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Long IslandColumnistsDan Janison

Donald Trump belongs to a global ‘strong man’ trend

President-elect Donald Trump smiles during a rally at

President-elect Donald Trump smiles during a rally at DeltaPlex Arena in Grand Rapids, Mich., on Dec. 9, 2016. Photo Credit: AP / Andrew Harnik

The “strong man” talk started well before Donald Trump’s election.

When Philippine President Rodrigo Duterte was elected in May, comparisons with GOP candidate Trump instantly arose — although Duterte had 30 years’ experience in government.

Just as Trump caused shock waves by calling Mexican border-crossers rapists, Duterte made a widely denounced joke about gang rape. Both men criticized the Pope. Both nurtured a strident populist image.

And after the two spoke by phone earlier this month, Duterte said Trump had told him that his controversial drug war — replete with summary executions — was “the right way” to handle the problem.

The president-elect’s team never confirmed that assurance, and only said the two men “noted the long history of friendship” between the nations and would work closely on “matters of shared interest and concern.”

Like high fashion, politics and governance undergo global trends and fads. Similarities have been noted among elected leaders of a certain period. A generation ago, there was President Ronald Reagan and British Prime Minister Margaret Thatcher. During World War II, Hitler, Mussolini and Franco formed a coalition in fascist Europe, while the Western democracies had Roosevelt, Churchill and de Gaulle.

Leaders on the “strong man” list of today, of course, include Russian President Vladimir Putin, along with China’s president, Xi Jinping. Chinese officials in October hailed him as representing the “core leadership” of the Communist Party, which sounded to some like a revival of Maoist style.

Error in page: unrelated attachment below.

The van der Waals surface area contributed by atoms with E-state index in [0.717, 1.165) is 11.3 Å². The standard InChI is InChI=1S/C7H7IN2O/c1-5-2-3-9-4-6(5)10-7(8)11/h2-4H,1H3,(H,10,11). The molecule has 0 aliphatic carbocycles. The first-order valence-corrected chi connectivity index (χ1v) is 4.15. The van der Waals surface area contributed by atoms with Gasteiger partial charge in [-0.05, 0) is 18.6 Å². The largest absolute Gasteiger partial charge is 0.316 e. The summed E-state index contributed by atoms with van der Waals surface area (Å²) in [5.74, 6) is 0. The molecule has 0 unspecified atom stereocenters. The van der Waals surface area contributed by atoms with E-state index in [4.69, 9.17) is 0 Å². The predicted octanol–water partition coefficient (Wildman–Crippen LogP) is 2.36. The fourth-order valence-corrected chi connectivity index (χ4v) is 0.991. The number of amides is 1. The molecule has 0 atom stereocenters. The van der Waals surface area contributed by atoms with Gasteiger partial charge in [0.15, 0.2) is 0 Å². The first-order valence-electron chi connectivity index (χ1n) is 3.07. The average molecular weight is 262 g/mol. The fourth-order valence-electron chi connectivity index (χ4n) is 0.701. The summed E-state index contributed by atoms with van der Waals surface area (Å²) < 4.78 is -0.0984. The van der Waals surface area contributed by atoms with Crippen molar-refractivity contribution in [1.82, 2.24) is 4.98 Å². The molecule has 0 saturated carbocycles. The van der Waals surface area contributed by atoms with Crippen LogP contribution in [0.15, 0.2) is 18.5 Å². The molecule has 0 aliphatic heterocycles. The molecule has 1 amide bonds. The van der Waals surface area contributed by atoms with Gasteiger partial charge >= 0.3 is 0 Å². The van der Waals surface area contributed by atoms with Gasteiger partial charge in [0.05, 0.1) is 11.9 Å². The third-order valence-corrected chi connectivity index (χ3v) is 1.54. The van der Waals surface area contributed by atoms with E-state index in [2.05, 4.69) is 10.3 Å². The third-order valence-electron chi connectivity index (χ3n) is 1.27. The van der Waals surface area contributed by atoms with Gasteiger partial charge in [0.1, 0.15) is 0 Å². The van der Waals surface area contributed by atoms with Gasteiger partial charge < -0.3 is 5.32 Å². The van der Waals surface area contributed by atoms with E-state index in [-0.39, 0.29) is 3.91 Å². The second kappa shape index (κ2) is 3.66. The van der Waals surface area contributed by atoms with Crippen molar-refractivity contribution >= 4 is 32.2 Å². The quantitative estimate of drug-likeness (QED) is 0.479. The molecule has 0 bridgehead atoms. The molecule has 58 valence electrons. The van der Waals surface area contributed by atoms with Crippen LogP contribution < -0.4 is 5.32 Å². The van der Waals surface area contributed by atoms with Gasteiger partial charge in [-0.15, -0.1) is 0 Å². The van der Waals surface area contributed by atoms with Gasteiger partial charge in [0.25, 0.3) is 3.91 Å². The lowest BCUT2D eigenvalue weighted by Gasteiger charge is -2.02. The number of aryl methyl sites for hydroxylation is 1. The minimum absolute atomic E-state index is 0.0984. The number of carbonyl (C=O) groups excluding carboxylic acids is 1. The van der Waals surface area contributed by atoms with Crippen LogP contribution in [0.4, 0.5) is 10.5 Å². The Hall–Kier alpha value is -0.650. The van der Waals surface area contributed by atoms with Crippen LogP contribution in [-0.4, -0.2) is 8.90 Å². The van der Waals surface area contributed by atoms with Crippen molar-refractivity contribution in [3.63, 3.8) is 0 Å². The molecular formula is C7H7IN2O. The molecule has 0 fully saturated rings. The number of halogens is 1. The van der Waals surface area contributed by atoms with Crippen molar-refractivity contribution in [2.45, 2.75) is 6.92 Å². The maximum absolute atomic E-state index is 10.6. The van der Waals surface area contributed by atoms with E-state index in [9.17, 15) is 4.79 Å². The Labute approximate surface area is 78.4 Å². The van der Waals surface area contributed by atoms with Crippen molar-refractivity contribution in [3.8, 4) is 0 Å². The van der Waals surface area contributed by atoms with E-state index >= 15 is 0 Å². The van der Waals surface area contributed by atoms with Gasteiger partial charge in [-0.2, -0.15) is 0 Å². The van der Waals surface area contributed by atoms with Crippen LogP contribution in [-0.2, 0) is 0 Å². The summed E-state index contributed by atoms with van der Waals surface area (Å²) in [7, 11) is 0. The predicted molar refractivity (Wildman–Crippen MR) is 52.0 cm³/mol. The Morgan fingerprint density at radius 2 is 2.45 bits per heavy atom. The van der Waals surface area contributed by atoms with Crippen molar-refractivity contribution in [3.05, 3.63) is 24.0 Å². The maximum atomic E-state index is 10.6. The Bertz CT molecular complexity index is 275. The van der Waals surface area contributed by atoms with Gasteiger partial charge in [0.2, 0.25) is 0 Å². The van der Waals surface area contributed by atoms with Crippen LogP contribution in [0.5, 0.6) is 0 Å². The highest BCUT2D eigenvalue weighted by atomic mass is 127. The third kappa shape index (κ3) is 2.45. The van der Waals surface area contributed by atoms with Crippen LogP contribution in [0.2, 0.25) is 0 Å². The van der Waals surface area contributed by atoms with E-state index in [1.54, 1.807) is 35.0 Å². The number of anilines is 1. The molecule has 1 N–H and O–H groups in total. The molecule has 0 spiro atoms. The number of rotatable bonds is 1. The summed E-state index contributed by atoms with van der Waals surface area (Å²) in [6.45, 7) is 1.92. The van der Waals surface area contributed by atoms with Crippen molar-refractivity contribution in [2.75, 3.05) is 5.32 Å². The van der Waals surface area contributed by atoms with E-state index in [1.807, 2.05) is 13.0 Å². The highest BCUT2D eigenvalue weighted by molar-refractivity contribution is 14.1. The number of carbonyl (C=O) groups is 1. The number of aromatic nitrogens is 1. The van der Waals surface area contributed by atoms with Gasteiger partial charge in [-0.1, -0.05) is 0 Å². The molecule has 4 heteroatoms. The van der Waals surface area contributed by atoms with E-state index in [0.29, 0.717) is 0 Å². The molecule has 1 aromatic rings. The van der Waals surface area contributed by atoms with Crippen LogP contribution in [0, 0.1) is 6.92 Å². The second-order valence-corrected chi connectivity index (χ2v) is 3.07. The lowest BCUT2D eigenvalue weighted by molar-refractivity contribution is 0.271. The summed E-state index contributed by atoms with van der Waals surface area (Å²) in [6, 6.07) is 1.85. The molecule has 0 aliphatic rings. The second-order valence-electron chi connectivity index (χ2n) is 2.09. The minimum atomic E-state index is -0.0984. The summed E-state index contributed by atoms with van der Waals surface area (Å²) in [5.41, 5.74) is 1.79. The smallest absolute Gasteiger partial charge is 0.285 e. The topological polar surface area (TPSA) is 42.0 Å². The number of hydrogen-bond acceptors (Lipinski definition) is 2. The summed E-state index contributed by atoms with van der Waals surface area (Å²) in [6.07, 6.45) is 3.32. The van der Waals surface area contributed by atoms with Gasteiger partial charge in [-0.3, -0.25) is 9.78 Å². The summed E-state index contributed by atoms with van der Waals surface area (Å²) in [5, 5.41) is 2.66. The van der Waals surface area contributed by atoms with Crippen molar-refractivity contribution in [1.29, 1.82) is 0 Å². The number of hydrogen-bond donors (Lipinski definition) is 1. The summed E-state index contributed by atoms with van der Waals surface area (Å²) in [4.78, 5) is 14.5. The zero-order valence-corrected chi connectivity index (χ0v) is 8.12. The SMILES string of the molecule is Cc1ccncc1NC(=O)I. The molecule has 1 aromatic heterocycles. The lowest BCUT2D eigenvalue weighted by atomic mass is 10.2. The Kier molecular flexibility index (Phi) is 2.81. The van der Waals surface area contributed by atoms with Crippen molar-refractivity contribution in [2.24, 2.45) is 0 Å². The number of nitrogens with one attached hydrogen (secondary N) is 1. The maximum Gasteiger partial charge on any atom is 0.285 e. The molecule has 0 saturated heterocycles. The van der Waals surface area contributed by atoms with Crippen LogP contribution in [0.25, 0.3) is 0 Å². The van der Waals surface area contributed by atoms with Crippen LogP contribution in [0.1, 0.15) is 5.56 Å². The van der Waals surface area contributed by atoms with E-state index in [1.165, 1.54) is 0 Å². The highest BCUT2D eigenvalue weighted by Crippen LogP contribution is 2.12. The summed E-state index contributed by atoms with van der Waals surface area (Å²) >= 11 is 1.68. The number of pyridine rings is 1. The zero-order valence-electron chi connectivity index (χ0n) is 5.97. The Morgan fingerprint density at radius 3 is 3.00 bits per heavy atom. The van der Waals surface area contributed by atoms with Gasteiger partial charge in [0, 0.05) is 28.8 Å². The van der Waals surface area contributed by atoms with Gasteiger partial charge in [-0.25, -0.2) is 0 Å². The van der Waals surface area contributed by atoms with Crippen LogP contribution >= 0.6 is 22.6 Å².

There is also Turkey’s president, Recep Tayyip Erdogan. He has invited the U.S. president-elect to Ankara. He also said he thought the two nations would now cooperate more on Syria.

Erdogan seems to have other things in mind as well. He wants to extradite Fethullah Gulen, a Muslim cleric who now lives in Pennsylvania’s Pocono Mountains. Erdogan blames Gulen for a failed coup against him last summer.

Which brings up an interesting tilt from Trump. On Election Day, retired Lt. Gen. Michael T. Flynn, his top national security adviser, published an Op-Ed column arguing Gulen shouldn’t enjoy safe haven here. (In July, Gulen, during a meeting with reporters, praised Hillary Clinton and was seen as a supporter of hers.)

Then there’s India. Trump drew vocal support from a faction of conservative Hindus in America. The president-elect’s strategic adviser, Steve Bannon, calls current strong man Prime Minister Narendra Modi “the Reagan of India.”

All the top leaders mentioned share a rhetorical theme. Generally, they invoke nationalistic defense against a hostile world.

The obvious question is how the strong man concept fits with democracy. British journalist Gideon Rachman wrote a few weeks ago in the Financial Times of London: “The fascination with strongmen spans autocracies and democracies.

“Strongmen bring a distinct style to international diplomacy. They tend to want to sort things out man-to-man, rather than relying on institutions or international law.”

Take that as a method for understanding political news in the months ahead.

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